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Cranberries are not just for Thanksgiving

Cranberries-they’re not just for Thanksgiving anymore!

According to MDLinx internal Medicine Newswise November 14, 2018

For centuries, cranberries have had a reputation for boosting health, dating back to Native-Americans who used them to treat urinary tract infections as well as wounds and other ailments.  In more recent years, the fruit has been found to have other potential health benefits.


Amy Howell is a Rutgers expert in the health benefits of cranberries. Here she shares some of the benefits.

According to Howell, a specific compound in cranberries called proanthocyanidins (PACS) helps to prevent bacteria from sticking to the urinary tract, so they can’t multiply and cause infection.  Consuming cranberries regularly can help prevent certain bacterial infections.  

This then helps to reduce the pace of large-scale antibiotic resistance development.

“Consuming cranberry products regularly can help prevent urinary tract infections but has also been implicated in suppressing bacteria that cause stomach ulcers.” Howell said.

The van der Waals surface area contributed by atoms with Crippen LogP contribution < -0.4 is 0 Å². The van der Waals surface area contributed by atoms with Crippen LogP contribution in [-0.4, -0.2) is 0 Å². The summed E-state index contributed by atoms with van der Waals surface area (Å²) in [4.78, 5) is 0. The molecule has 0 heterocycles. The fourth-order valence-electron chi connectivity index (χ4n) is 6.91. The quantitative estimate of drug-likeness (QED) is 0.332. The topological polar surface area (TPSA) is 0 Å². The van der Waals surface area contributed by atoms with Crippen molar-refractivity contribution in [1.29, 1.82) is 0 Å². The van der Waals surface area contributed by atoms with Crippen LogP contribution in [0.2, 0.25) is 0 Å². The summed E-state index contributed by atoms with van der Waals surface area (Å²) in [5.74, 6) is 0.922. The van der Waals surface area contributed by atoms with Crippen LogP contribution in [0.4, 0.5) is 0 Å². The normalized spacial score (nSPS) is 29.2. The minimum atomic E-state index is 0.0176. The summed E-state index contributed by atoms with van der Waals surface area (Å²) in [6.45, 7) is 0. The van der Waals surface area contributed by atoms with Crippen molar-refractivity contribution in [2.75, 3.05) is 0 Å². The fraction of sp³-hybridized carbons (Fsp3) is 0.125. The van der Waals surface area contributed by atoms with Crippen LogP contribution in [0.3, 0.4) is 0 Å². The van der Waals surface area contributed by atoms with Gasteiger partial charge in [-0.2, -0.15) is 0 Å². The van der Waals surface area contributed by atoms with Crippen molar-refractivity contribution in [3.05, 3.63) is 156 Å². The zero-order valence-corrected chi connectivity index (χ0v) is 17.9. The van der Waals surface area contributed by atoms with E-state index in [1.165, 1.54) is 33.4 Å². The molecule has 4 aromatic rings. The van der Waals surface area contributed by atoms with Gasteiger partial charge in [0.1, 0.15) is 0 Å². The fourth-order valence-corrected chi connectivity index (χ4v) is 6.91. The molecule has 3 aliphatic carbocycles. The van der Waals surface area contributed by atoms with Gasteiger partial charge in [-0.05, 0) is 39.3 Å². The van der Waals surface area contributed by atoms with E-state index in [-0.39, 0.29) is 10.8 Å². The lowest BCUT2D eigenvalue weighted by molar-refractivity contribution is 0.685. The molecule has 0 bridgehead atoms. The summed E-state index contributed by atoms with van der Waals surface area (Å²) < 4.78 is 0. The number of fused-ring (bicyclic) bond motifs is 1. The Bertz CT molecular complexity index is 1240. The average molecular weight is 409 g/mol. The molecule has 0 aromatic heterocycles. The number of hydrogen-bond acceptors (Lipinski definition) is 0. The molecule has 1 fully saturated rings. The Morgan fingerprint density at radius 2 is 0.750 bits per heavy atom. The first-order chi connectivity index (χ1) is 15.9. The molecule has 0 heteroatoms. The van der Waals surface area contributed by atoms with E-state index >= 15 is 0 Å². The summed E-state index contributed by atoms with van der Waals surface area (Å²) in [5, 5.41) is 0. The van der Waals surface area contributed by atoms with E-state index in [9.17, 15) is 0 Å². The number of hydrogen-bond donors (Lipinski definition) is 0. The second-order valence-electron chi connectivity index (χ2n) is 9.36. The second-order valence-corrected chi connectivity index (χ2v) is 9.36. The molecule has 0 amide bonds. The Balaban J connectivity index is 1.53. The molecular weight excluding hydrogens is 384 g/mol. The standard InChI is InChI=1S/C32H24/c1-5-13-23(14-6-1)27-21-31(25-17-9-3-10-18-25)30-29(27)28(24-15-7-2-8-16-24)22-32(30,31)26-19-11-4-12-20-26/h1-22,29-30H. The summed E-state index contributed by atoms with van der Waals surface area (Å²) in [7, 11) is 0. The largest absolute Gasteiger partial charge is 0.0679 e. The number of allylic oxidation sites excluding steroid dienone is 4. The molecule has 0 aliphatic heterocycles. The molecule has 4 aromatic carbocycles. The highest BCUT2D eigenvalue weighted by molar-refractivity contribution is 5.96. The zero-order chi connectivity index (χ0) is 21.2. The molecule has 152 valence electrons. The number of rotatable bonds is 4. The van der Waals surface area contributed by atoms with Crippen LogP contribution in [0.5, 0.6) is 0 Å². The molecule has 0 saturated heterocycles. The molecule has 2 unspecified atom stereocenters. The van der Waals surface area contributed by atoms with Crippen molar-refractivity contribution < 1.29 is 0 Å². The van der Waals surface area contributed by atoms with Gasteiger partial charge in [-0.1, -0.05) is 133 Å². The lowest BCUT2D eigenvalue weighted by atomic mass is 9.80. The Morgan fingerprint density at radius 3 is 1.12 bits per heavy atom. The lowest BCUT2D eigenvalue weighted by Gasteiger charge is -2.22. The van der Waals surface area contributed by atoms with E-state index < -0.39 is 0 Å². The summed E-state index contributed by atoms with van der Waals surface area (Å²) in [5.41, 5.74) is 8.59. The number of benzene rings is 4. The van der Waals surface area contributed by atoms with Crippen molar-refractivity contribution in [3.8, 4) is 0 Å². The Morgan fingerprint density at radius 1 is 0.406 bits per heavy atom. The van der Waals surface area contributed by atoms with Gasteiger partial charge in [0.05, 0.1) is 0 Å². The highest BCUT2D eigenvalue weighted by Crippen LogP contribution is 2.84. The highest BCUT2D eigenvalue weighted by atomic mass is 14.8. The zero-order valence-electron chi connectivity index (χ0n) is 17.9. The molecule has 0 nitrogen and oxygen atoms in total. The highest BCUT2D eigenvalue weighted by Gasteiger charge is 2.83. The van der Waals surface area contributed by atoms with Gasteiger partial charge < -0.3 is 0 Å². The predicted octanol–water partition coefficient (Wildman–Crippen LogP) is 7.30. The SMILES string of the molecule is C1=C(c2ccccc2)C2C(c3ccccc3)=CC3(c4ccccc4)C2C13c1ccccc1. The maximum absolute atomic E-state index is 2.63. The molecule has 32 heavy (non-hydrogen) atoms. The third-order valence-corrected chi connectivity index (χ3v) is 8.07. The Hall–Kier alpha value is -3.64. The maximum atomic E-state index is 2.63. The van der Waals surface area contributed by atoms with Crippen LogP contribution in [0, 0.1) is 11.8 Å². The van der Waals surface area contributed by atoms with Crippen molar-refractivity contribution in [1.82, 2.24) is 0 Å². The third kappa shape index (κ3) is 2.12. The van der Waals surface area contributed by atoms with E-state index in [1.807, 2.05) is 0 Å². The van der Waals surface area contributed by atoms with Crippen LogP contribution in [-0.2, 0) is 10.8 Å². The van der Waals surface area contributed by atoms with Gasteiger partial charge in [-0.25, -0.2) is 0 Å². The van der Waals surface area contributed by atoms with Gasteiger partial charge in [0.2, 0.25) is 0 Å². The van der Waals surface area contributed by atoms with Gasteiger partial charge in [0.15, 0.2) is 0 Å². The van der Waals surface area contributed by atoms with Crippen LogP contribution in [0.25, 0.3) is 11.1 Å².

Howell also has stated that since cranberries contain antioxidants, they may also help to lower oxidative stress, an imbalance that causes numerous chronic diseases, including inflammation, diabetes, rheumatoid arthritis and cardiovascular disease. 

“Research suggests that these cranberry compounds can reduce oxidation of LDL (bad) cholesterol, increase HDL (good) cholesterol, increase the flexibility of arteries and reduce inflammation-all important risk factors for heart disease,” Howell said.

Thanksgiving may be over but healthy eating and drinking

is a year round goal!